While there’s never a moment where Cole lets his flows and attack on the mic trail off, at times it feels as though this project was released as more of a holdover to keep fans happy as Cole prepares what might be one of his biggest statements yet in The Fall Off. A couple half-baked tracks at the album’s midpoint provide a slight lull before a strong conclusion, with both “a p p l y i n g . p r e s s u r e” and “p u n c h i n ‘ . t h e . c l o c k” only offering a single verse. They feel more like Cole’s state of the union address than fully realized songs. Both tracks keep up Cole’s engaging delivery and dizzying technicality, but the former reiterates similar points to his rap game PSA “1985” and spends most of its time on a closing speech from Cole, while the latter doesn’t break 2 minutes as Cole rhymes over jazzy sax instrumental – there’s no denying a bar like “got more cribs than Habitat for Humanity,” though. For someone often heralded for his lyrical ability, strangely enough there’s not much that provides a shot of serotonin in the rap game as much as a driven, repetitive J. Cole hook, and he provides one on the track “1 0 0 . m i l ‘,” one of the three tracks here that feature labelmate Bas. The referee whistles interspersed into another hard-hitting trap instrumental is a great touch as well, though the subject matter feels slightly dissonant from the rest.
The track “p r i d e . i s . t h e . d e v i l” introduces the second half and dives back into the emotional introspection that Cole is known for, addressing one of the many effects that one of the seven deadly sins has taken on his own life and the lives of those he sees around him. With an eerie synth keyboard instrumental shared by Amine’s “Can’t Decide” from last year, Cole sounds downright despondent as he belts out the hook, wondering if he’ll succumb to the depths of feeling prideful and listing all the many problems it’s caused in a more straightforward but impactful melodic verse. Lil Baby picks up the baton on the track’s second half and delivers an uncharacteristically excellent feature, seemingly playing into one of the prideful characters Cole is describing a bit as he boasts about his materialistic achievements before coming back to his senses. “l e t . g o . m y . h a n d” continues the streak of more personal content, Cole dipping into a calmer lower register on one of the album’s longer tracks as he digresses about where he found the instrumental for a while before talking about his worries about the world his son is growing up in. The track feels incredibly intimate, the unrelated material at the beginning even contributing to the feeling as though we’re getting a peek into Cole’s diary entries.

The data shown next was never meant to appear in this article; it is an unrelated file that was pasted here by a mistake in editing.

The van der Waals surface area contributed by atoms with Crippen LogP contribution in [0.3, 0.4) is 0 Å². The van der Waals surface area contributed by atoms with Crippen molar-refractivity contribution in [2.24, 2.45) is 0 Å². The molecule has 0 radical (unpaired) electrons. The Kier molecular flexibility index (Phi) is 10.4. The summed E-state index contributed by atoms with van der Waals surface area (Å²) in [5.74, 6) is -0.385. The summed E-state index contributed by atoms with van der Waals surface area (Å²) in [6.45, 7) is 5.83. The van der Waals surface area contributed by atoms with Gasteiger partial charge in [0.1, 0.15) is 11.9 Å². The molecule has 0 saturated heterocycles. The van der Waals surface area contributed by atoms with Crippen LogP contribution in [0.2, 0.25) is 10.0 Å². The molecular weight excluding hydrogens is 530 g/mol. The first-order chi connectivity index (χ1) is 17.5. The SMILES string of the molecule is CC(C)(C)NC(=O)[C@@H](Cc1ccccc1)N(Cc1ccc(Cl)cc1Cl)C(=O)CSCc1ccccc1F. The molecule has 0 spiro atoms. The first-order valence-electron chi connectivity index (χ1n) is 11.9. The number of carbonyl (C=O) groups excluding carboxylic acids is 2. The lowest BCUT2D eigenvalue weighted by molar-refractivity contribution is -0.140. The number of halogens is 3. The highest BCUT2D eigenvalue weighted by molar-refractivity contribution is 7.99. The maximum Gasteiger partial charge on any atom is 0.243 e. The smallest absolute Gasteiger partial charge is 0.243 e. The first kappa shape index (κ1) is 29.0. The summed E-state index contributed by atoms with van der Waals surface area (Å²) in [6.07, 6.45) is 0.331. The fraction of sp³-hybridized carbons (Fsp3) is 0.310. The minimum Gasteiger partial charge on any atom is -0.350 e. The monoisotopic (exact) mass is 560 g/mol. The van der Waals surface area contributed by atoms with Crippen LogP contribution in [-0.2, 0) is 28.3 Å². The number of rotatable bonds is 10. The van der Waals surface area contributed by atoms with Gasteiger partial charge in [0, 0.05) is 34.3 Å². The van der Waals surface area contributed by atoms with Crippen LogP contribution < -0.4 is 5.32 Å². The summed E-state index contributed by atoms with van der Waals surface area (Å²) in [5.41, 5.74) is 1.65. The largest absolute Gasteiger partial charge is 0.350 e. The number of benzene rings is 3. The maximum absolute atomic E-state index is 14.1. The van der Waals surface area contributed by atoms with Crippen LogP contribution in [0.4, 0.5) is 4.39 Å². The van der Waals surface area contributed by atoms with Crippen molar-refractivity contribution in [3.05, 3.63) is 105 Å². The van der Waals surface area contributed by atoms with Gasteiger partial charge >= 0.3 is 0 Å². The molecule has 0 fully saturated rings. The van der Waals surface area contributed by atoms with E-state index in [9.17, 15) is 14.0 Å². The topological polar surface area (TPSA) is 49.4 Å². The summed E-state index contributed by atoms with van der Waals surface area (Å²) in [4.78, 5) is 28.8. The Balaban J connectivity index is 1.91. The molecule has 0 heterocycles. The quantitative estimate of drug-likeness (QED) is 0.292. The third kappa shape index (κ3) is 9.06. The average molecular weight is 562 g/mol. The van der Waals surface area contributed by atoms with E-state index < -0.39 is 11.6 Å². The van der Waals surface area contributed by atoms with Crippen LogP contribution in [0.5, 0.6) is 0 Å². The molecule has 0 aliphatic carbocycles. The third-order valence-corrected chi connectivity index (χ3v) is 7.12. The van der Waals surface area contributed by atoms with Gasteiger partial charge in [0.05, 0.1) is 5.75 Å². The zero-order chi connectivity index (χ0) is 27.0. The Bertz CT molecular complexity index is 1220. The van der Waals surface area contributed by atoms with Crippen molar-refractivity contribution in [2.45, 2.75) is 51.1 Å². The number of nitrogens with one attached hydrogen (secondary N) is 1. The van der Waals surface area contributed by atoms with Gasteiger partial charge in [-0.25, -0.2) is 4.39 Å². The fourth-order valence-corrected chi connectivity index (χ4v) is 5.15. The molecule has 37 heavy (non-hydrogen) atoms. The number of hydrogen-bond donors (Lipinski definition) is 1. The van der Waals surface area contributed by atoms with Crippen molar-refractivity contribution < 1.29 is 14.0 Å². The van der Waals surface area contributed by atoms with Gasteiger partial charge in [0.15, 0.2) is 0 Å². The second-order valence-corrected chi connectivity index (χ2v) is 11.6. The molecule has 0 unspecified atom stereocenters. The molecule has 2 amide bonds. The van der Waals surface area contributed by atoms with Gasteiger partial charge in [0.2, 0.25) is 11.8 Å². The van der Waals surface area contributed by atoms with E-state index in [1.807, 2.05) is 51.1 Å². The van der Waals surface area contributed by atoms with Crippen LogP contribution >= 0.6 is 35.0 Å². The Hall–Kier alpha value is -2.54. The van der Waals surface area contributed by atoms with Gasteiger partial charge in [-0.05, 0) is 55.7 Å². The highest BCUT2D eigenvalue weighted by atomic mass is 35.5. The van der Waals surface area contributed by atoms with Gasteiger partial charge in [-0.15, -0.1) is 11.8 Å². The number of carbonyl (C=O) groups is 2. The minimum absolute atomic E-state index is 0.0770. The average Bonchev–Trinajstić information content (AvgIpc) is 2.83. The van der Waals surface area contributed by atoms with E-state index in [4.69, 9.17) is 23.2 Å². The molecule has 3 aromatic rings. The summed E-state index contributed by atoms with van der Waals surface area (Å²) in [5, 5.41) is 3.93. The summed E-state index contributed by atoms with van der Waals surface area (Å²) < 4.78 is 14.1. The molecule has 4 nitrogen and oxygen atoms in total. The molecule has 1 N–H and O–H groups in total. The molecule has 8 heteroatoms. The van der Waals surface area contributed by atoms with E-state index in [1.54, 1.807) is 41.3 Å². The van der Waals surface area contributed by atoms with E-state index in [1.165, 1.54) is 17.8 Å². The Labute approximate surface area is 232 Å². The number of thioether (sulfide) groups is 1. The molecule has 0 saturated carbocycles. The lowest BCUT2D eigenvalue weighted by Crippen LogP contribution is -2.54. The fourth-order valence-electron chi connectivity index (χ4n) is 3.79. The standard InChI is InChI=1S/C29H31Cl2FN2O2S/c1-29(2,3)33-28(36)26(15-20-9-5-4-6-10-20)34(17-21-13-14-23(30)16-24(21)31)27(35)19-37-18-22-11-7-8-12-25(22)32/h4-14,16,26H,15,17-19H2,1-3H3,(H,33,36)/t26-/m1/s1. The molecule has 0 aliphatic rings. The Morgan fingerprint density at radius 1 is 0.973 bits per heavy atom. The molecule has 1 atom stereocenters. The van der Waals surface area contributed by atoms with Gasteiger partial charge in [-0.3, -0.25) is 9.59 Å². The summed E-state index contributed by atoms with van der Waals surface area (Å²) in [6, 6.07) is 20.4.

The previously released “i n t e r l u d e” and “t h e . c l i m b . b a c k” get even more explicitly political, Cole using his everyman appeal and storytelling skills to paint shockingly vivid details of street violence. The album finishes with a couple more emotionally potent tracks where Cole continues exhibiting his ability to hammer home a point through an extended story. The track “c l o s e” sees him running through a long verse about a deteriorating friendship before revealing that friend was killed, regretting not being around to possibly change the course of events, while closing track “h u n g e r . o n . h i l l s i d e” sees Cole doing a victory lap over a violin loop, speaking on keeping the grind going, earning respect and cementing his legacy. The final words cut off abruptly, continuing to tease towards the future.
There was a period of time around the 4 Your Eyez Only era where it seemed like Cole had lost his spark, more interested in his family life than the love of the game. Rest assured, that period has been completely left in the past. Cole sounds genuinely interested in being remembered long after he’s gone, and if he brings this energy to a more meaningful concept next time around, he will be.
Favourite Tracks: 9 5 . s o u t h, p r i d e . i s . t h e . d e v i l, m y . l i f e, l e t . g o . m y . h a n d, t h e . c l i m b . b a c k
Least Favourite Track: a m a r i